Host reads are greatly outstripped by host writes to be sure. That's all baked into the trace. But with SandForce's inline deduplication/compression, you'd expect that the amount of information written to flash would be less than the host writes (unless the data is mostly incompressible, of course). For every 1 GB the host asked to be written, Mushkin's drive is forced to write 1.05 GB.

If our trace replay was just writing easy-to-compress zeros out of the buffer, we'd see writes to NAND as a fraction of host writes. This puts the tested drives on a more equal footing, regardless of the controller's ability to compress data on the fly.

Average Data Rate

The Storage Bench trace generates more than 140 GB worth of writes during testing. This tends to penalize drives smaller than 180 GB and favor those with more than 256 GB of capacity. So, it's not wise to take a trace from a 240 GB SSD and wrap it around something, say, 40 GB-large. Using a small trace on a larger SSD is no problem, but going the other way results in different trace timing, affecting the results.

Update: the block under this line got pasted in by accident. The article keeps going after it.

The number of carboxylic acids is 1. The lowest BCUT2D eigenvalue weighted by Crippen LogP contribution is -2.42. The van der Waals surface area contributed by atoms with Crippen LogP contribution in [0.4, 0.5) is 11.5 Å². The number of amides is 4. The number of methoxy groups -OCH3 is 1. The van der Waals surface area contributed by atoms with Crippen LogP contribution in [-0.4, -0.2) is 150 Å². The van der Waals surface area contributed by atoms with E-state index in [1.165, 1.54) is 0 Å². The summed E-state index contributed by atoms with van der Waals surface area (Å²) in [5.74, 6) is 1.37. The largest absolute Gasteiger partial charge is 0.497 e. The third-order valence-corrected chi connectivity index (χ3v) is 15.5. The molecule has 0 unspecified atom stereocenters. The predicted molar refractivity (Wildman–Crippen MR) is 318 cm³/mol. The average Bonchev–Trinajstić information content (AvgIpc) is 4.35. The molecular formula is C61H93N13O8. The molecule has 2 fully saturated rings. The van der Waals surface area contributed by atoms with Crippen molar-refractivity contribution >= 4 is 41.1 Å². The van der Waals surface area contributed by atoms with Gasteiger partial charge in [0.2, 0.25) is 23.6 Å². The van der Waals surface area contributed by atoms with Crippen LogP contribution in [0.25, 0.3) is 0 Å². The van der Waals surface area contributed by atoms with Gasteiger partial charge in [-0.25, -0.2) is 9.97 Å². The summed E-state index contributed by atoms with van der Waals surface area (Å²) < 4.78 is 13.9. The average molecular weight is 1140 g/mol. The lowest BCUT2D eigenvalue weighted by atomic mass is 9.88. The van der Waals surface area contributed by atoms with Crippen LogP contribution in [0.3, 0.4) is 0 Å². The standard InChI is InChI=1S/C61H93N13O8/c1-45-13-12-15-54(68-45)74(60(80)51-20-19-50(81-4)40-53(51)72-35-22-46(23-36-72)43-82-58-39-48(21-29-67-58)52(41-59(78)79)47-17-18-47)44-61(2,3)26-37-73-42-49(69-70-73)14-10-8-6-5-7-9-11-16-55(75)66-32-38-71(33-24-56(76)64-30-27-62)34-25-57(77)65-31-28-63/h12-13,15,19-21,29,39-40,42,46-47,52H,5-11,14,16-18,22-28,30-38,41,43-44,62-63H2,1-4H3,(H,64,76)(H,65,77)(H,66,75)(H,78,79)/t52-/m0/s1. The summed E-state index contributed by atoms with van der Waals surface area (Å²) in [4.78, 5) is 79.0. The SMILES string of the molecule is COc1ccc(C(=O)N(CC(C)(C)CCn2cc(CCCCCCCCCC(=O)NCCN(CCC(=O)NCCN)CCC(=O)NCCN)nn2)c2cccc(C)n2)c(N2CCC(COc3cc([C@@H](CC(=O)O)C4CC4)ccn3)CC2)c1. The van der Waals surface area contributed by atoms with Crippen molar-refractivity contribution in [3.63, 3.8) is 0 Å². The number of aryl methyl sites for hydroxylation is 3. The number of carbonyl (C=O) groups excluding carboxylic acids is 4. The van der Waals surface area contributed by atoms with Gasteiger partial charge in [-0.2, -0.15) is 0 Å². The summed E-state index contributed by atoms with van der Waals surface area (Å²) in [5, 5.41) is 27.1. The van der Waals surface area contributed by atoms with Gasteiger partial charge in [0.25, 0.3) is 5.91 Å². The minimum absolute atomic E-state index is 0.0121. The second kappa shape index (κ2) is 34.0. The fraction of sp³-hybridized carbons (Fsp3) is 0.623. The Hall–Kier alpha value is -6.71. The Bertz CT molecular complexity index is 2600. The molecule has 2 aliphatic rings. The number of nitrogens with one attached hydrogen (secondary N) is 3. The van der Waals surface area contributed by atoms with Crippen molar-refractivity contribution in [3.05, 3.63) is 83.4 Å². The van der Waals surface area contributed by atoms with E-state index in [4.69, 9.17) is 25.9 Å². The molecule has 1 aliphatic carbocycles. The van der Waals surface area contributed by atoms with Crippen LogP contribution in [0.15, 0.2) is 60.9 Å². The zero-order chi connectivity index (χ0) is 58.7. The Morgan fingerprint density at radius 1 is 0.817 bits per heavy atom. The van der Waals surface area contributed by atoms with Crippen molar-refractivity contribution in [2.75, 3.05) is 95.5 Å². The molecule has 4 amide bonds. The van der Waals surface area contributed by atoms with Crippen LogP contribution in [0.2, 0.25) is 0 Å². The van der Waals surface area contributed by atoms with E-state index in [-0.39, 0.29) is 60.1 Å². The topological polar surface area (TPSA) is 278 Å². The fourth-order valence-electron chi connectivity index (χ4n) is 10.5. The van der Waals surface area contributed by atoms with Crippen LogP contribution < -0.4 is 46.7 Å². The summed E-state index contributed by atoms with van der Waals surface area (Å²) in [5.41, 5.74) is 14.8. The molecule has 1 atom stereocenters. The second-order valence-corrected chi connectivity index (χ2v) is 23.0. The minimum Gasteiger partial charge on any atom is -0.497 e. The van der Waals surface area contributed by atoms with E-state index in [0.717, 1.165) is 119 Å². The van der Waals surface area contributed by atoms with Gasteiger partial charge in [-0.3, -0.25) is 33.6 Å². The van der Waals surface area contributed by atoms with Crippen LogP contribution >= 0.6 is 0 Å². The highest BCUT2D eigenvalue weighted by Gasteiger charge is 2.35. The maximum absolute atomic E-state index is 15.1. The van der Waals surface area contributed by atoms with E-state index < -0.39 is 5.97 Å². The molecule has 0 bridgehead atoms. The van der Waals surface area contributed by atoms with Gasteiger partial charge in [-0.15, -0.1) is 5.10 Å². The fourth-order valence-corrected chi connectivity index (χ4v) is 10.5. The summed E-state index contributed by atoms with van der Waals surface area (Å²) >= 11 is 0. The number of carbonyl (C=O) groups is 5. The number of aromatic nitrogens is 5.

If you've followed us so far, you won't be surprised to see Crucial's M550s and the 1024 GB SP920 tripping over one another. Nor should the 128 and 256 GB model's outcome require much explanation. But the 512 GB SP920? That doesn't end up where we might have guessed.

First, we tried running our trace a second time. Then we tried other systems, all of which spat back the same result. Really though, losing 15 MB/s doesn't mean much at the end of the day. But we do come away knowing that the 512 GB SP920 isn't exactly the same as the 1024 GB model. Nor is it identical to the M550s. Something is slightly different on what should be an identical drive. Perhaps a look at mean service times on the next page will shed some light...